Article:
As I, an Englishman, sat there amid the great big turrets of flesh, a possible Daniel in a veritable den of lions, I saw how all the prophecies so nicely indulged in, in England were wrong. I saw those cropped heads, the skin just scintillating through the stubble, the two little compact ears, and at the back those great rolling waves of fat, that surmounting the top of the collar, lolled in great laps over the edge. I saw that a country that could support so much superfluous flesh at the back of its head could go on a long time before being forced to its knees and compelled to cry pax through want of sustenance.

As the realization began to dawn that he was up against a remarkable foe – at this stage, German morale was higher than the English knew – Pyke was apprehended and accused of being a spy. He was kept in solitary confinement for thirteen weeks. ‘Imagine walking up and down two and a half steps – five paces – and then back again,’ he writes. ‘Imagine doing this two dozen times, and then two thousand dozen times. It is not the months that count in solitary confinement, but the quarters of an hour.’ Mealtimes offered little in the way of relief:
The Germans are a wonderful folk, as most people agree. At breakfast they not only supplied me with bread made, not out of wheat, but out of potatoes, but also with coffee made, not out of coffee beans, but out of acorns. In fact, it can shortly be expected that they will create a substitute for water out of some other combination than that of two parts hydrogen and one part oxygen.
Perhaps it is not so surprising, then, that he responded with relief when informed that he was to be sent to a prison camp. No matter that Pyke had no idea precisely what, or where, Ruhleben was: he would once again see other human beings and breathe fresh air. His jauntiness increased during his transfer, by train, to a holding facility outside Berlin. It was now that Pyke learned of official instructions being delivered to station masters across Germany: envelopes marked TO BE OPENED IN THE EVENT OF WAR WITH FRANCE were being replaced with ones marked TO BE OPENED IN THE EVENT OF WAR WITH RUSSIA. There was, apparently, a third – TO BE OPENED IN THE EVENT OF WAR WITH FRANCE AND RUSSIA. And yet, the author notes, ‘there was no fourth. No envelope with: TO BE OPENED IN THE EVENT OF WAR WITH FRANCE, RUSSIA, AND GREAT BRITAIN.’ And so Pyke arrived at the internment camp optimistic that things were about to get better. In fact, in many ways, they were about to get worse. Between 1914 and 1918, approximately 4,000 British civilians were held behind barbed wire in a converted racecourse in the suburb of Ruhleben (the name means ‘peaceful life’). The war had erupted so suddenly that there were still thousands of British businessmen, academics and visiting civilians in Germany on 4 August 1914; but instead of being deported, they had been herded into a camp which soon became notorious for its cramped conditions, inadequate rations and indifferent captors. Inmates were housed in stables where ‘the atmosphere was as thick as cheese’:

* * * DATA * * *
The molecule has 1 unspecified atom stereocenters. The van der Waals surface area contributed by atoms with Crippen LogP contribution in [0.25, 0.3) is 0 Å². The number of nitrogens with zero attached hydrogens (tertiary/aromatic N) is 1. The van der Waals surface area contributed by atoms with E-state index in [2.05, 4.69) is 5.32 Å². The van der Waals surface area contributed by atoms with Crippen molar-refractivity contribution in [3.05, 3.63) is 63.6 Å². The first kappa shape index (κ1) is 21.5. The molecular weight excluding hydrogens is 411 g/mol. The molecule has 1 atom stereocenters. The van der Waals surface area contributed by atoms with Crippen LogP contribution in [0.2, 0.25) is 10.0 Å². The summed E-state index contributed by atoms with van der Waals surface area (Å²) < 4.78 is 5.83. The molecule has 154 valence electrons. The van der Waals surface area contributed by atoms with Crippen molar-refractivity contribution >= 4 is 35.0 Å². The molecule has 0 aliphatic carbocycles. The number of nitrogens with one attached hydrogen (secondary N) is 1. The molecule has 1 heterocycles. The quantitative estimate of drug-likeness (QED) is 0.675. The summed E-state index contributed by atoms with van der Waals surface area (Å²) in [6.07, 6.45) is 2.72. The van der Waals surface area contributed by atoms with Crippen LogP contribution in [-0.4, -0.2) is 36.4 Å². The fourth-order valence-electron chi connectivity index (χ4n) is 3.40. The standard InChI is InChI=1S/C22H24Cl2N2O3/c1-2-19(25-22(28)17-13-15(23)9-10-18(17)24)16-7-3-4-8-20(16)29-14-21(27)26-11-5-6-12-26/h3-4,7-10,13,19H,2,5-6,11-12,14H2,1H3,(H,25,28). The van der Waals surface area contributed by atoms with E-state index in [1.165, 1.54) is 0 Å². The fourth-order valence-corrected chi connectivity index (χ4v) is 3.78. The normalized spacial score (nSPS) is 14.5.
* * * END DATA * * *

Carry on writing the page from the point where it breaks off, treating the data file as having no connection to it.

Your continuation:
The whole place stank, and you could take the air, and cut it into chunks, throw it about and stamp on it, and yet it seemed about the same viscidity as mud . . . I reckoned that there was one half square inch of window space per man, and my own particular half square inch was eighteen feet away and round the corner.

It was at this point in the story that I began to notice the cold again. After warming my hands over the stove and piling on another blanket, I rejoined young Geoffrey in his barracks, where a light snow had begun to seep through the roof. Here, for the first time, he saw war being waged against enemy civilians – not with guns, but through wilful neglect. In this purgatorial world of mud, open sewers and deep frost, Pyke himself succumbed to pneumonia and repeated bouts of food poisoning. There was, however, one advantage to living in such cramped quarters: class boundaries were almost entirely erased, leading inmates to collaborate in the development of a crude camp economy, as well as a borrowing library, orchestra and literary magazine – not to mention a performance of The Mikado pieced together entirely from memory. Thoroughfares were rechristened Marble Arch, Bond Street and Trafalgar Square, while a full schedule of goods and services was advertised on a central notice board: